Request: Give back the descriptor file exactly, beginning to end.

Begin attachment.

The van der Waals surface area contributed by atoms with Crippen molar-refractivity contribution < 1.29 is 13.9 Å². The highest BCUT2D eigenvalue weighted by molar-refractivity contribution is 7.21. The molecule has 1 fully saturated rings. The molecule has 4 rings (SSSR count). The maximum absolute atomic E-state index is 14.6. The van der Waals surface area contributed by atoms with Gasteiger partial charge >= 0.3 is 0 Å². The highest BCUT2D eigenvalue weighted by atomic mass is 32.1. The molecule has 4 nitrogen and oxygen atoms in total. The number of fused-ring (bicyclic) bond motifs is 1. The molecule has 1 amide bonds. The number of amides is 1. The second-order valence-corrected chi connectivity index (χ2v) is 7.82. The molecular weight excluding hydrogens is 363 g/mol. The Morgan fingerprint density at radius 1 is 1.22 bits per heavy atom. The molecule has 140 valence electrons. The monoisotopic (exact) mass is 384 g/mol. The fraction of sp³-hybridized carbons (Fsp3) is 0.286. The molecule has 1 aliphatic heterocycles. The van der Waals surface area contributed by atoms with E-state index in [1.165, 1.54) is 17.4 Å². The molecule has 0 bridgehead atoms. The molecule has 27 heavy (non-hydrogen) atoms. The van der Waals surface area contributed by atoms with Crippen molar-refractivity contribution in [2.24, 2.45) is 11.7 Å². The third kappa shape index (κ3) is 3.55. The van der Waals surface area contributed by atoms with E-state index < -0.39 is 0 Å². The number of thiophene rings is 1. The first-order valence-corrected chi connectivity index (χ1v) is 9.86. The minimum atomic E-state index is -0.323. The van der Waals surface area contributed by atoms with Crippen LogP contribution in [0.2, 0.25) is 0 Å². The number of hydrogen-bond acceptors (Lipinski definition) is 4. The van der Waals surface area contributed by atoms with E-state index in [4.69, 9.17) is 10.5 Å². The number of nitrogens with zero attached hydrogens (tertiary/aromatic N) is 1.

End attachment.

The van der Waals surface area contributed by atoms with Crippen molar-refractivity contribution < 1.29 is 13.9 Å². The highest BCUT2D eigenvalue weighted by molar-refractivity contribution is 7.21. The molecule has 1 fully saturated rings. The molecule has 4 rings (SSSR count). The maximum absolute atomic E-state index is 14.6. The van der Waals surface area contributed by atoms with Gasteiger partial charge >= 0.3 is 0 Å². The highest BCUT2D eigenvalue weighted by atomic mass is 32.1. The molecule has 4 nitrogen and oxygen atoms in total. The number of fused-ring (bicyclic) bond motifs is 1. The molecule has 1 amide bonds. The number of amides is 1. The second-order valence-corrected chi connectivity index (χ2v) is 7.82. The molecular weight excluding hydrogens is 363 g/mol. The Morgan fingerprint density at radius 1 is 1.22 bits per heavy atom. The molecule has 140 valence electrons. The monoisotopic (exact) mass is 384 g/mol. The fraction of sp³-hybridized carbons (Fsp3) is 0.286. The molecule has 1 aliphatic heterocycles. The van der Waals surface area contributed by atoms with E-state index in [1.165, 1.54) is 17.4 Å². The molecule has 0 bridgehead atoms. The molecule has 27 heavy (non-hydrogen) atoms. The van der Waals surface area contributed by atoms with Crippen molar-refractivity contribution in [2.24, 2.45) is 11.7 Å². The third kappa shape index (κ3) is 3.55. The van der Waals surface area contributed by atoms with E-state index < -0.39 is 0 Å². The number of thiophene rings is 1. The first-order valence-corrected chi connectivity index (χ1v) is 9.86. The minimum atomic E-state index is -0.323. The van der Waals surface area contributed by atoms with Crippen LogP contribution in [0.2, 0.25) is 0 Å². The number of hydrogen-bond acceptors (Lipinski definition) is 4. The van der Waals surface area contributed by atoms with E-state index in [4.69, 9.17) is 10.5 Å². The number of nitrogens with zero attached hydrogens (tertiary/aromatic N) is 1.